“If it is determined that the city administration authorized payments and incurred obligations in violation of the provisions of the [City] Charter, and that any such payments and/or obligations were void and illegal . . . the council believes an independent investigation of the propriety of the decisions of certain city managers and acting city managers, and whether they should be held personally and individually liable to the city for any amounts paid, is warranted,” the new response stated.

It also criticized the response by Capozzolo, which claimed that the state comptroller’s office omitted numerous key points, including the practice of allowing employees to roll over vacation days into sick time under a 1997 personnel code. That report also identified a number of employees not included in the state audit who left the city’s employ and received payouts in excess of what was offered by an early-retirement incentive in 2012.

“The seeming basis for the payments to exceed certain caps goes back to 2012,” Gross said, “so the council will have to undertake a review going backward in time to see if those payments should form the basis of any attempt to recoup.”

Ignoring findings?

Some city officials, who declined to be identified, have criticized the new response for looking only at payments dating back to 2012 and ignoring the findings in Capozzolo’s report, saying that a small group of non-union employees were being singled out.

In an email to the council prior to the Nov. 22 special meeting, Acting City Manager John Mirando said that there were several inaccuracies and omissions — including the omission of millions of dollars in overpayments — in Gross’s response that could open the city to potential lawsuits. Mirando declined to comment.

The new response, however, criticized the contention in Capozzolo’s report that the payouts were based on past practices and a legal interpretation of the code.

“There is no evidence to support the city’s contention that a past practice exists with respect to accrued sick time payouts in direct contravention of the express language of the code and CSEA [collective bargaining agreement],” the new response states.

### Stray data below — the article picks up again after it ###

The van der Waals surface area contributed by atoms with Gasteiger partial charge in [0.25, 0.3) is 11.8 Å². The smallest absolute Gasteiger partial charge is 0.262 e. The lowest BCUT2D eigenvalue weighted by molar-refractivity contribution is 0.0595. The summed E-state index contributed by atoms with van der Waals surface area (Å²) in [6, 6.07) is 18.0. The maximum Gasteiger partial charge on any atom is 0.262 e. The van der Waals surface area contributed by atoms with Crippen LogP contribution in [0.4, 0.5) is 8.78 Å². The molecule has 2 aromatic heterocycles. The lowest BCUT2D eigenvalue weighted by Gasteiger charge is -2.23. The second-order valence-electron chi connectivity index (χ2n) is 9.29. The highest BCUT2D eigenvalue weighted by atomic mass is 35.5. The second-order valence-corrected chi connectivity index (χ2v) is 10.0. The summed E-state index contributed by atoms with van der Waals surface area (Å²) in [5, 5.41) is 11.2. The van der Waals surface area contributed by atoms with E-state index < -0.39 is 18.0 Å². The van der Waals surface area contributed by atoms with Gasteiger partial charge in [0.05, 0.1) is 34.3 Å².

It also criticized the administration for saying that payout practices had been based on an early-retirement incentive in 2012 offered to both CSEA and exempt employees, in which the city had interpreted the 30 percent sick leave entitlement in the city code to mean that exempt employees shall be entitled to “no less than 30 percent of the total number of sick days accrued, multiplied by the rate of pay at the time of separation.”

“This assertion is severely misguided and demonstrably false,” the new report by Gross stated. “At no point in time was there ever any indication that 30 percent was the floor and not the cap.”

“Nearly all exempt employees would financially benefit at some time by adherence to the alleged ‘past practice,’” the report added. “This apparent conflict of interest, or at least appearance of impropriety, raises the question whether the argument asserting the existence of a suspect past practice, taken together with the failure to extinguish such a claim, was motivated by personal interest.”

The council had said it would discuss hiring outside legal counsel and an independent auditing firm to determine next steps and review payouts that were made prior to the 2017-18 fiscal year at its Dec. 3 meeting. 

“The comptroller’s report urges the council to undertake ‘claw-back’ efforts to recover these overpayments,” the report said. “Once the council is able to secure the pertinent information necessary to support such an effort, it will undertake necessary steps to rectify the overpayments. Certain city officials may be personally liable for authorization of these improper payments.”